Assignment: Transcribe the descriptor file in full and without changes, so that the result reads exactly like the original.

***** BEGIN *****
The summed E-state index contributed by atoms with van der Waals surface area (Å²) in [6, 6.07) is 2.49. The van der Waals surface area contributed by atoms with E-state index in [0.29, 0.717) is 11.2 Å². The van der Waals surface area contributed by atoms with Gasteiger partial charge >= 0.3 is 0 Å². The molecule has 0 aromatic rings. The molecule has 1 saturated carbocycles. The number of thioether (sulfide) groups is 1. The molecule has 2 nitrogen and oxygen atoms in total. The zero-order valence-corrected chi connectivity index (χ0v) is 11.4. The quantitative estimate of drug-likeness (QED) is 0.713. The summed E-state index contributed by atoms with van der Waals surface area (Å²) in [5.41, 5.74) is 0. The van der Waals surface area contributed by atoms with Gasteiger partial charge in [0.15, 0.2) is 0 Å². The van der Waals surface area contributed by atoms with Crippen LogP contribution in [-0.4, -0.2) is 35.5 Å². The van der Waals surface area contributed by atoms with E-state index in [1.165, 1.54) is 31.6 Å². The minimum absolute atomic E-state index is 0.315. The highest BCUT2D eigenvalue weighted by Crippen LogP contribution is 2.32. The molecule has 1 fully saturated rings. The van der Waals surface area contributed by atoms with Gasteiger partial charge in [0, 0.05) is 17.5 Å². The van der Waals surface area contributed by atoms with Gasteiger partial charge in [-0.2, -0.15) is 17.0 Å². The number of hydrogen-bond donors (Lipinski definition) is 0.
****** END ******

The summed E-state index contributed by atoms with van der Waals surface area (Å²) in [6, 6.07) is 2.49. The van der Waals surface area contributed by atoms with E-state index in [0.29, 0.717) is 11.2 Å². The van der Waals surface area contributed by atoms with Gasteiger partial charge >= 0.3 is 0 Å². The molecule has 0 aromatic rings. The molecule has 1 saturated carbocycles. The number of thioether (sulfide) groups is 1. The molecule has 2 nitrogen and oxygen atoms in total. The zero-order valence-corrected chi connectivity index (χ0v) is 11.4. The quantitative estimate of drug-likeness (QED) is 0.713. The summed E-state index contributed by atoms with van der Waals surface area (Å²) in [5.41, 5.74) is 0. The van der Waals surface area contributed by atoms with Gasteiger partial charge in [0.15, 0.2) is 0 Å². The van der Waals surface area contributed by atoms with Crippen LogP contribution in [-0.4, -0.2) is 35.5 Å². The van der Waals surface area contributed by atoms with E-state index in [1.165, 1.54) is 31.6 Å². The minimum absolute atomic E-state index is 0.315. The highest BCUT2D eigenvalue weighted by Crippen LogP contribution is 2.32. The molecule has 1 fully saturated rings. The van der Waals surface area contributed by atoms with Gasteiger partial charge in [0, 0.05) is 17.5 Å². The van der Waals surface area contributed by atoms with Gasteiger partial charge in [-0.2, -0.15) is 17.0 Å². The number of hydrogen-bond donors (Lipinski definition) is 0.